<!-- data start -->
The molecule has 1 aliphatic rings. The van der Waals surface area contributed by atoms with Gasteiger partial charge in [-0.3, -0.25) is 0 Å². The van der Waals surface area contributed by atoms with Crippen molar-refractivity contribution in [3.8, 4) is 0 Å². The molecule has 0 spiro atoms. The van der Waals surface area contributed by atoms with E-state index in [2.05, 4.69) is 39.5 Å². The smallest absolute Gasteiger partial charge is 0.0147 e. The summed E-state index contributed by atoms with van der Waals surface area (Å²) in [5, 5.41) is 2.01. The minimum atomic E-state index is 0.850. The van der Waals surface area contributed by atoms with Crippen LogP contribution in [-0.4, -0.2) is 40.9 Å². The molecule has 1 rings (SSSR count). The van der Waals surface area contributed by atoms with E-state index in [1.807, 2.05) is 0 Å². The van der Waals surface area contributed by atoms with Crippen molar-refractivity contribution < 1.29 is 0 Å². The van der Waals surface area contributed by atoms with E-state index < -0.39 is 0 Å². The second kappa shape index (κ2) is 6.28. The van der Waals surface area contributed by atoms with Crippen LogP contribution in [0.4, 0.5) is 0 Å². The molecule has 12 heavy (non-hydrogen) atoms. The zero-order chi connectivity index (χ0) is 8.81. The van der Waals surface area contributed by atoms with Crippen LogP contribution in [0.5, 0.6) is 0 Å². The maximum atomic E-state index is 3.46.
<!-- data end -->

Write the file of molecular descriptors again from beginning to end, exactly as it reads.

The molecule has 1 aliphatic rings. The van der Waals surface area contributed by atoms with Gasteiger partial charge in [-0.3, -0.25) is 0 Å². The van der Waals surface area contributed by atoms with Crippen molar-refractivity contribution in [3.8, 4) is 0 Å². The molecule has 0 spiro atoms. The van der Waals surface area contributed by atoms with E-state index in [2.05, 4.69) is 39.5 Å². The smallest absolute Gasteiger partial charge is 0.0147 e. The summed E-state index contributed by atoms with van der Waals surface area (Å²) in [5, 5.41) is 2.01. The minimum atomic E-state index is 0.850. The van der Waals surface area contributed by atoms with Crippen LogP contribution in [-0.4, -0.2) is 40.9 Å². The molecule has 1 rings (SSSR count). The van der Waals surface area contributed by atoms with E-state index in [1.807, 2.05) is 0 Å². The van der Waals surface area contributed by atoms with Crippen molar-refractivity contribution < 1.29 is 0 Å². The van der Waals surface area contributed by atoms with E-state index < -0.39 is 0 Å². The second kappa shape index (κ2) is 6.28. The van der Waals surface area contributed by atoms with Crippen LogP contribution in [0.4, 0.5) is 0 Å². The molecule has 12 heavy (non-hydrogen) atoms. The zero-order chi connectivity index (χ0) is 8.81. The van der Waals surface area contributed by atoms with Crippen LogP contribution in [0.5, 0.6) is 0 Å². The maximum atomic E-state index is 3.46.